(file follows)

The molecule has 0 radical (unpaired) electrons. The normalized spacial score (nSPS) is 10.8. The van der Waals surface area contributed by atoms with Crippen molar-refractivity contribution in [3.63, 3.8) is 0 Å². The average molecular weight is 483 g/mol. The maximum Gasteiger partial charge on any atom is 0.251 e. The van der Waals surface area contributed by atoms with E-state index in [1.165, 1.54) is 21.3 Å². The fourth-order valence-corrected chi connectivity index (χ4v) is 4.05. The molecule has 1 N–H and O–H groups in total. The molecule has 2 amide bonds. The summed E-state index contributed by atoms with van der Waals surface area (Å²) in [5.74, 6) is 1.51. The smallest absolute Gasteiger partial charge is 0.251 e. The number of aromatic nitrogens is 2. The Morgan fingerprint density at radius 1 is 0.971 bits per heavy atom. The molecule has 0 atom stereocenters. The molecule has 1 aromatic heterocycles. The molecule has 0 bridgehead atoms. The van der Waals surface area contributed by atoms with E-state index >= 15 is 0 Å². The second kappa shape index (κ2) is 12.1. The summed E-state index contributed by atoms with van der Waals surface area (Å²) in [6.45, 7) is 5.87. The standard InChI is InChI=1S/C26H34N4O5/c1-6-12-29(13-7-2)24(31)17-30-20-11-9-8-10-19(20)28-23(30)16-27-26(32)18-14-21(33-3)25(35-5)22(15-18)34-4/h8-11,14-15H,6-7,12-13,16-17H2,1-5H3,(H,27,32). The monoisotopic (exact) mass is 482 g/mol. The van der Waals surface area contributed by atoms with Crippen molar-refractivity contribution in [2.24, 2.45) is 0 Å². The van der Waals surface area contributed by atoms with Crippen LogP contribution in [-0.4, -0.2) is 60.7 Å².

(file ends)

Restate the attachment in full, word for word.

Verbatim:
The molecule has 0 radical (unpaired) electrons. The normalized spacial score (nSPS) is 10.8. The van der Waals surface area contributed by atoms with Crippen molar-refractivity contribution in [3.63, 3.8) is 0 Å². The average molecular weight is 483 g/mol. The maximum Gasteiger partial charge on any atom is 0.251 e. The van der Waals surface area contributed by atoms with E-state index in [1.165, 1.54) is 21.3 Å². The fourth-order valence-corrected chi connectivity index (χ4v) is 4.05. The molecule has 1 N–H and O–H groups in total. The molecule has 2 amide bonds. The summed E-state index contributed by atoms with van der Waals surface area (Å²) in [5.74, 6) is 1.51. The smallest absolute Gasteiger partial charge is 0.251 e. The number of aromatic nitrogens is 2. The Morgan fingerprint density at radius 1 is 0.971 bits per heavy atom. The molecule has 0 atom stereocenters. The molecule has 1 aromatic heterocycles. The molecule has 0 bridgehead atoms. The van der Waals surface area contributed by atoms with E-state index >= 15 is 0 Å². The second kappa shape index (κ2) is 12.1. The summed E-state index contributed by atoms with van der Waals surface area (Å²) in [6.45, 7) is 5.87. The standard InChI is InChI=1S/C26H34N4O5/c1-6-12-29(13-7-2)24(31)17-30-20-11-9-8-10-19(20)28-23(30)16-27-26(32)18-14-21(33-3)25(35-5)22(15-18)34-4/h8-11,14-15H,6-7,12-13,16-17H2,1-5H3,(H,27,32). The monoisotopic (exact) mass is 482 g/mol. The van der Waals surface area contributed by atoms with Crippen molar-refractivity contribution in [2.24, 2.45) is 0 Å². The van der Waals surface area contributed by atoms with Crippen LogP contribution in [-0.4, -0.2) is 60.7 Å².